‘Two areas of concern’ remain for electric car uptake as drivers ditch petrol and diesel
GB News guests debate using electric cars
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The latest data from the Department for Transport found that more electric cars (64,000) were registered for the first time in the UK January and March 2022 than diesel cars (34,000). During the same period, sales of petrol cars fell by 11 percent and diesel cars by 52 percent, showing a clear move towards electric vehicles.
However, a new report from Volkswagen Financial Services UK has called on the Government to address issues with the barriers facing mass adoption of electric cars.
Mike Todd, CEO at Volkswagen Financial Services UK, said: “Our second EV tracker highlights how the market continues to evolve and the influences that impact decision making.
“It’s encouraging to see that EV adoption remains strong and that the UK is currently tracking ahead of the required Climate Change Committee adoption curve by over 100,000 vehicles.
“However, future progress must be closely monitored to assess the short- and long-term impact of two primary areas of concern.
“First is the general worry about the robustness of the public charging infrastructure and the speed at which charging points are being installed equally around the country.
“This must keep pace with growing demands or risk stalling EV take-up momentum.”
He pointed out the regional variation in charging infrastructure installation, as many areas do not have adequate levels of EV chargers.
The Competition and Markets Authority suggests that the nation will need 480,000 public charging points by 2030, but experts say current progress remains slow.
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In the year to July 2022, just 7,637 additional charging points were installed, bringing the overall total across the UK to 32,011.
The European Commission recommends a ratio of one charger per every 10 EVs.
Many experts have highlighted the “postcode lottery” drivers face when accessing public chargers.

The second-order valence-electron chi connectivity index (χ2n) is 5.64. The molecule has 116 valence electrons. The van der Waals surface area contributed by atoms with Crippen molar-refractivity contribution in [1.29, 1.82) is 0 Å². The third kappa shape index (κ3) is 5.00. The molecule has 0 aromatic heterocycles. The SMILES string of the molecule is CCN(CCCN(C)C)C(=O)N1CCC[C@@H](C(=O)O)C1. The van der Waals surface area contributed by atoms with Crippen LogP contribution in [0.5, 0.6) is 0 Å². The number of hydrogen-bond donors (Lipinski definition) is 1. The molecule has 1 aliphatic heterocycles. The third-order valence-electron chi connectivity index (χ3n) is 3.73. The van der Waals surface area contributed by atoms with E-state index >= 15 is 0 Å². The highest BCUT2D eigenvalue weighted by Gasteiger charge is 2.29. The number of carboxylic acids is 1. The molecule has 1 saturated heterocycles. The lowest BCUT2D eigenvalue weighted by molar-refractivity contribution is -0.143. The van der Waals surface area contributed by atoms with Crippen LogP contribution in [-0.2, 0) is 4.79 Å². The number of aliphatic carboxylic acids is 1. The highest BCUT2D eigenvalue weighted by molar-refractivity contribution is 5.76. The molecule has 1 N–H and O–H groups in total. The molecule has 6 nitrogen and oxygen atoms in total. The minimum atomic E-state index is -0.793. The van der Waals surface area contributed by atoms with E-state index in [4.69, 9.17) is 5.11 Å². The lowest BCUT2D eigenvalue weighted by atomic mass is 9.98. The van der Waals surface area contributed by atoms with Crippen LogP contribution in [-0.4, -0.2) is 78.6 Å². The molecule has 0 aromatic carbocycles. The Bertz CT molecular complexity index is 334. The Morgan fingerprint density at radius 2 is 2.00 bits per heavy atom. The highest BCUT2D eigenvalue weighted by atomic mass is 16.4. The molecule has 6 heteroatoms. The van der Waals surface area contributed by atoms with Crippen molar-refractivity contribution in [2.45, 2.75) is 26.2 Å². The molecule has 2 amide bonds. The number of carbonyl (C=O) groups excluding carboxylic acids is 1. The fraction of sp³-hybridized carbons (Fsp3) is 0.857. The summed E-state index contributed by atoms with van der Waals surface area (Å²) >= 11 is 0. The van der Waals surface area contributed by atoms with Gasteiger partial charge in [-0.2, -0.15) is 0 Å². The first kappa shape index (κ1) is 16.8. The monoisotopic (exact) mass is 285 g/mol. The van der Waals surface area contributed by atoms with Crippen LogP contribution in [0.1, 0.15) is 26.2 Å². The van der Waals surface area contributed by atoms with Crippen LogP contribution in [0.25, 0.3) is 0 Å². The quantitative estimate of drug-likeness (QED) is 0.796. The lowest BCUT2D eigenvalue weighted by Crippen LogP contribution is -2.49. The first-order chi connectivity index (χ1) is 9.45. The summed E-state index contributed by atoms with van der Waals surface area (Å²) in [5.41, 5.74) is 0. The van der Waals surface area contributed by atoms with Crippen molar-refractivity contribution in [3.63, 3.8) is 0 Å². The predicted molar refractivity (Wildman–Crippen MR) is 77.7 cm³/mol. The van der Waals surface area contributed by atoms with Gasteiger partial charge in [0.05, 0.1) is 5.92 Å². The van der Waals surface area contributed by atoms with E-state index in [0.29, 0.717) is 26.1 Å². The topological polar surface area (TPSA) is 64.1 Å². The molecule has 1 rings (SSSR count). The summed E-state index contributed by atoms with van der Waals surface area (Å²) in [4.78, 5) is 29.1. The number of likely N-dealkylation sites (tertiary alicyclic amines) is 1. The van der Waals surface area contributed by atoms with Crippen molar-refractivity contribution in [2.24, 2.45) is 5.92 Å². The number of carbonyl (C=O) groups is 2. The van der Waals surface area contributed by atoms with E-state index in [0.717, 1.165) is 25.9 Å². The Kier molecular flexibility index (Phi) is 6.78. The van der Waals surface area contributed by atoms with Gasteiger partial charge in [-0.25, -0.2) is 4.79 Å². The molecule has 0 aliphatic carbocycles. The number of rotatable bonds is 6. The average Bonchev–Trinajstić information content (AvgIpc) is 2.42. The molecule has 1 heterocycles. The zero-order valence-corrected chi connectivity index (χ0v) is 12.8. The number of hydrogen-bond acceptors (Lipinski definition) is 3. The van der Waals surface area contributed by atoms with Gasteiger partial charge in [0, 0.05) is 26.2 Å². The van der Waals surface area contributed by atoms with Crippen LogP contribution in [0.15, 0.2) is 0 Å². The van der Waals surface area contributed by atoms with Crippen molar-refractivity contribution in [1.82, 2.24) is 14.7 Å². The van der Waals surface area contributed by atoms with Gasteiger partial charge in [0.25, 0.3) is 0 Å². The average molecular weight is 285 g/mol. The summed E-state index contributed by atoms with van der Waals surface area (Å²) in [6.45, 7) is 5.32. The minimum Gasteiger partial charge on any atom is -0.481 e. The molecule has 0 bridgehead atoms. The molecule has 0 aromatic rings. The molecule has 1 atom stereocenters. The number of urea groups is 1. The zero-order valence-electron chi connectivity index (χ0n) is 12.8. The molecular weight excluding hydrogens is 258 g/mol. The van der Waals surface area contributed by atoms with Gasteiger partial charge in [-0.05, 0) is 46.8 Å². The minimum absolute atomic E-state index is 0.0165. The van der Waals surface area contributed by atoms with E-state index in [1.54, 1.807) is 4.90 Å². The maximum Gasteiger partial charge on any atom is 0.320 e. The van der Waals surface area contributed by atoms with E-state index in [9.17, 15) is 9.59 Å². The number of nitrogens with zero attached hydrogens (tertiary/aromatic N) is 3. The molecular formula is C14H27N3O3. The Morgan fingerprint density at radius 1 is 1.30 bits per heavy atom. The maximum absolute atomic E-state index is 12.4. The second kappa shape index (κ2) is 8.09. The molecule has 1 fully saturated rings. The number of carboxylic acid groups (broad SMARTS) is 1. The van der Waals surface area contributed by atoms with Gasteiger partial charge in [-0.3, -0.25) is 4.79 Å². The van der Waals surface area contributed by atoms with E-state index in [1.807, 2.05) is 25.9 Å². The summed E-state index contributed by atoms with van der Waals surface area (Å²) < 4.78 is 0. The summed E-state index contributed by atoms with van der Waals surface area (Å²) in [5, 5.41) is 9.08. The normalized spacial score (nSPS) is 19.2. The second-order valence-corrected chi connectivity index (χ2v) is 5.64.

Based on public charging points per 100,000 people London with 116, Scotland with 55 and 44 in the south east continue to see the highest level of charging points.
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However, on the other end of the spectrum, the north west has just 27 chargers per 100,000 population and Northern Ireland has a shockingly low rate of 17.
Between April and June, all regions across the UK, apart from Northern Ireland, saw an increase in total charging devices.
Scotland has the highest rate of rapid chargers with 14.2 rapid chargers per 100,000 compared with the UK average of 8.9.
Mr Todd said these inequalities need to be addressed “without delay” to ensure the EV adoption rate is maintained and distributed more equally.
He continued, saying the second area of concern is associated with the cost of living crisis and how it will influence potential purchases, especially in the short term.
Around 31 percent of consumers are “seriously considering” buying an EV as a result of the rapid rise of petrol and diesel prices.
He added: “Nonetheless as household budgets come under pressure, other priorities may prevail which could potentially affect EV sale impetus and limit the surge in EV adoption witnessed over the past few years.”
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